The Intelligence of a People
reviewed by Roberta L. Wollons
The Intelligence of a People is an episodic inquiry into styles of thought in America between 1750 and 1870. Drawing on contemporary psychological literature, Daniel Calhoun, a historian at the University of California, Davis, assumes that social environments influence intelligence much more profoundly than heredity. Consequently, intelligence itself can vary "over periods of history, in whole populations, if the experiences of those populations change" (p. viii). Calhoun's focus is on how, not why, intelligence changed. The result is an imaginative though cumbersome analysis of familial, pedagogical, theological, and occupational mechanisms which shaped, reinforced, and altered patterns of thought in nineteenth century America. Calhoun considers these changes retrogressive.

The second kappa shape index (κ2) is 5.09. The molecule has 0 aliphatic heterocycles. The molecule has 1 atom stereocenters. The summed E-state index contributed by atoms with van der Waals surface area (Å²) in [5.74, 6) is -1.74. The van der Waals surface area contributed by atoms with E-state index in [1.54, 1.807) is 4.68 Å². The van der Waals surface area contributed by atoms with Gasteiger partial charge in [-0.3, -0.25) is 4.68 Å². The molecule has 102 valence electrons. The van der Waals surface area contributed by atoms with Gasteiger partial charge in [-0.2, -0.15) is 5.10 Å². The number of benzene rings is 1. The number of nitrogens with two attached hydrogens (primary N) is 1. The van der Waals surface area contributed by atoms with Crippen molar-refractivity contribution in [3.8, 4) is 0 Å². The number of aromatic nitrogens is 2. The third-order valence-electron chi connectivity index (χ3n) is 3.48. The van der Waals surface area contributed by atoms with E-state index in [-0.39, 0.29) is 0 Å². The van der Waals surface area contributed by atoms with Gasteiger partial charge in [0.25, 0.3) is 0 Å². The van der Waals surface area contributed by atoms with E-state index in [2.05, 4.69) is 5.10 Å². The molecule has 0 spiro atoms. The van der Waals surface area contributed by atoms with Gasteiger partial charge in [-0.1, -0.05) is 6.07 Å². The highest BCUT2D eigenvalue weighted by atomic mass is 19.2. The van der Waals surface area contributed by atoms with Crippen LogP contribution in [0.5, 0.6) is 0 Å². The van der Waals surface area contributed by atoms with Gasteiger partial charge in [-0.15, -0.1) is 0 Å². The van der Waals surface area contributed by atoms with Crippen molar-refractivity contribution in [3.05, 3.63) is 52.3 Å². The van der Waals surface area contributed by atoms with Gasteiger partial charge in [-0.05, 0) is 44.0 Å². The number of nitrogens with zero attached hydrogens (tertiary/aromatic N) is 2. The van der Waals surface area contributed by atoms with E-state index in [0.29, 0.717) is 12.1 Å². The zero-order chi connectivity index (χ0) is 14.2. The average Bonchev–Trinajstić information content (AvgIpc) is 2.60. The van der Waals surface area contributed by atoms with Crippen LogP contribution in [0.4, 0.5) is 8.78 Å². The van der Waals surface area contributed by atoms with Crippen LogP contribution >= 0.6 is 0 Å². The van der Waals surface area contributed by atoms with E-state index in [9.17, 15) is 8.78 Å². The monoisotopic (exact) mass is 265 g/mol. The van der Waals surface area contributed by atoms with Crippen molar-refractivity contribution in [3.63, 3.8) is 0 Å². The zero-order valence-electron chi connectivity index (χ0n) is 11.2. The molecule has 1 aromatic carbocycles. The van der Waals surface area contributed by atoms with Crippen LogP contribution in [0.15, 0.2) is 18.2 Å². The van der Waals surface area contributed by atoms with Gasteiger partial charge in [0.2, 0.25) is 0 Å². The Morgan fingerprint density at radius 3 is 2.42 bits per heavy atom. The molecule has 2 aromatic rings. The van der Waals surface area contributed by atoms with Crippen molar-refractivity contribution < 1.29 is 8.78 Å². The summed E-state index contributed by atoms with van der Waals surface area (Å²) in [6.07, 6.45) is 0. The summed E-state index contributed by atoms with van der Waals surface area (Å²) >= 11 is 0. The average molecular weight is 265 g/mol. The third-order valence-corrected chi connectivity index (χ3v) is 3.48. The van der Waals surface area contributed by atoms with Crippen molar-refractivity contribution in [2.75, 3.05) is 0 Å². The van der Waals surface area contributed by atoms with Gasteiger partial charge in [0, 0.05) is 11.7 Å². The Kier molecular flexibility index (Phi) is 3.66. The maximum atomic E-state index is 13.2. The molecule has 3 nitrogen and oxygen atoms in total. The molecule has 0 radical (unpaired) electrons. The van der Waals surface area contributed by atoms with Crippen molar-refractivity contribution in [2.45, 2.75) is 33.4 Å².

Piaget heavily influences Calhoun's approach to the changing nature of intelligence. He brings together Piaget's theories of "cognitive styles," making distinctions between verbal, spatial, and quantitative mental abilities; he considers the theories of motivation with particular reference to male/female differences in quantitative and verbal... (preview truncated at 150 words.)
Cite This Article as: Teachers College Record Volume 77 Number 2, 1975, p. 291-294
http://www.tcrecord.org/library ID Number: 1297, Date Accessed: 2/6/2016 6:23:13 AM